Quality of melon is defined by several quality attributes. The most important are appearance, colour, texture and flavour. Appearance and colour are examples of quality attributes judged on the outside, whereas texture and flavour are internal quality parameters. The quality attributes are influenced by variety, pre-harvest factors, harvest practices and post-harvest handling. Determination of fruit quality provides an important indication of the remaining storage potential and shelf-life.
Optimal quality of melon
The most important quality characteristics of melons depend on the variety, the season and the growing conditions. The basis for good melon quality lies in the right harvest maturity. The ripeness of the melons at harvest must be such that they can reach the final consumer with satisfactory ripeness. In the meantime, diseases and disorders should be prevented as much as possible. For all varieties, the minimum requirements for good quality are: intact, healthy, clean, fresh in appearance, firm, practically free of pests, free from damage caused by pests affecting the flesh and free from foreign smell and/or taste.
Quality aspects of melon
Melon external and internal appearance. Photo by Holiday.Photo.Top/Shutterstock.com
General appearanceEach melon variety has his own characteristics such as fruit size, fruit shape, skin structure and colour. In all cases, the consumer will demand fresh-looking and attractive melons. The fruit should not have serious scars or excessive scuffing or other surface defects. The stem-end should be smooth and the fruit should look firm with no signs of bruising.
Piece of melon, partly consumed. Photo by WUR.
FlavourImportant characteristics for the melon flavour are firmness, aroma and sweetness. The sugar content can be well estimated by measuring the soluble solids content (SSC, °Brix) of the flesh. The quality standard for melon requires a minimum of 8 °Brix (equivalent to 8% sugar) or even a minimum of 10 °Brix for certain types of melons (such as Charentais). Less ripe and cold melons have little aroma.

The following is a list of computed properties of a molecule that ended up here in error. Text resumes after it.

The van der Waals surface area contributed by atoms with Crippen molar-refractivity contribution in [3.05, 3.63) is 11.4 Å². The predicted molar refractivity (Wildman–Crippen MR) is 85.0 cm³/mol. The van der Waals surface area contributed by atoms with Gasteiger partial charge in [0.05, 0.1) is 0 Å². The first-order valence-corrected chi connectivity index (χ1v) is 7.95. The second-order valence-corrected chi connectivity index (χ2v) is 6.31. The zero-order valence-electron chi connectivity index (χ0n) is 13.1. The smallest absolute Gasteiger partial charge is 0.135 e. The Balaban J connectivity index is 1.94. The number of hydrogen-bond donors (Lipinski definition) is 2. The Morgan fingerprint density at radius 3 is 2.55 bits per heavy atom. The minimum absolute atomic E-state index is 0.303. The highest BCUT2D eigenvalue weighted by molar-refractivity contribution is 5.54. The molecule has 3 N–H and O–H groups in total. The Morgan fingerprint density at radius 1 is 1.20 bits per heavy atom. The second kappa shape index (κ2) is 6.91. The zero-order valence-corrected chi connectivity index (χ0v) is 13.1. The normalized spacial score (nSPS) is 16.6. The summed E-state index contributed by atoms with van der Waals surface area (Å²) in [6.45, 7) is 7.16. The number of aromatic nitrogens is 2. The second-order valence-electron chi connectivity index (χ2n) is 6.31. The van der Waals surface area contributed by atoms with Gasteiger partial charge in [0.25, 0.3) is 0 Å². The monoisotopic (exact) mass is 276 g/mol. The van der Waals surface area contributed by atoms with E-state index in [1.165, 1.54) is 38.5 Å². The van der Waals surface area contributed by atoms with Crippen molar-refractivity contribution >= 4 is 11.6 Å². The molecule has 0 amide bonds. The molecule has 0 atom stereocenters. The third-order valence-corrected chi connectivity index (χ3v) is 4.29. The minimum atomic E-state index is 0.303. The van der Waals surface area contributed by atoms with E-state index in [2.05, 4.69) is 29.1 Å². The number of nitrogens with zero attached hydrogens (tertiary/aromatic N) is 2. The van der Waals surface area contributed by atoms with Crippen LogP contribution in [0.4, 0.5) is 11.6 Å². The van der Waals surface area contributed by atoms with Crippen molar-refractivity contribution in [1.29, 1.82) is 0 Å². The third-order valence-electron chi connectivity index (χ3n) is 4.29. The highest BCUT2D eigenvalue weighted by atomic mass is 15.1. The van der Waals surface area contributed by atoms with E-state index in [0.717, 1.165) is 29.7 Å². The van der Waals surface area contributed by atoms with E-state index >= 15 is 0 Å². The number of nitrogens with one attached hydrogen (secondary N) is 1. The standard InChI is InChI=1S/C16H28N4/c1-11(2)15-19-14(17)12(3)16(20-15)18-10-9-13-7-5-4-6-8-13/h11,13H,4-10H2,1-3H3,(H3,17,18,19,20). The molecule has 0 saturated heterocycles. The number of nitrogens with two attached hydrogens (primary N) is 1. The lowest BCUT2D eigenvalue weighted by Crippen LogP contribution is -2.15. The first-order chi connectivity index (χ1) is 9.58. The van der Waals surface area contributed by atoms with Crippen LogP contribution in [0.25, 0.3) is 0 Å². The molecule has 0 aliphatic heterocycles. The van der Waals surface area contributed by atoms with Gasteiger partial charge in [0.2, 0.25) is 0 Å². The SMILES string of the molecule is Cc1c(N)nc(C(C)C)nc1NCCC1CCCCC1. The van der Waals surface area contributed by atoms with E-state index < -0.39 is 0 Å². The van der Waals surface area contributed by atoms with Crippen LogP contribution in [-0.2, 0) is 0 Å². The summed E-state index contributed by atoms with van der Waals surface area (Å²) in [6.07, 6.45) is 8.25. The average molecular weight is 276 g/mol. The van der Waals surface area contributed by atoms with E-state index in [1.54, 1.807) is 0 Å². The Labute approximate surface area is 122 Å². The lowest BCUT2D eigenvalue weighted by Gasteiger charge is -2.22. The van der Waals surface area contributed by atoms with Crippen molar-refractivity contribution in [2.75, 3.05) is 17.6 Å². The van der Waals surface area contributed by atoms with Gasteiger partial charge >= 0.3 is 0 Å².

Watermelon skin. Photo by WUR.
Skin colourMelons can have different skin colours. It will be influenced by variety, as well as by ripeness stage and growing conditions. Melons must have sufficient colour development to be acceptable to the final consumer. It depends on the variety. Honeydew melons, for example, show a skin that turns from pale green to cream-colored. A gray or dull colour can be a symptom of unfavourable conditions in the previous chain or a sign of overripeness.
Flesh color and texture are important quality attributes. Photo by WUR
Flesh texture and colourFlesh firmness, melting and juiciness all contribute to the consumer's final judgement. Loss of firmness is one of the most obvious texture changes during ripening. The flesh softening starts from the fruit centre and progresses outwards. A precise firmness test of the flesh can be done with a fruit penetrometer. The flesh colour can vary greatly between melon varieties. The colour can indicate quality issues. For example, browning is undesirable and may indicate overripeness or be the result of unfavourable storage conditions such as stored too cold.
Melon showing a disorder which is visible from the outside. Photo by WUR.
Disorders and diseasesA good quality melon should have no or only minor defects and is in any case free of diseases. Bruises or skin injuries reduce appearance and also provide access routes for pathogens that lead to decay. Disorders are not always visible from the outside. Cutting the fruit may reveal internal discoloration or flesh breakdown, which may be due to overripening. Disorders and diseases can lead to significant post-harvest losses, depending on the season.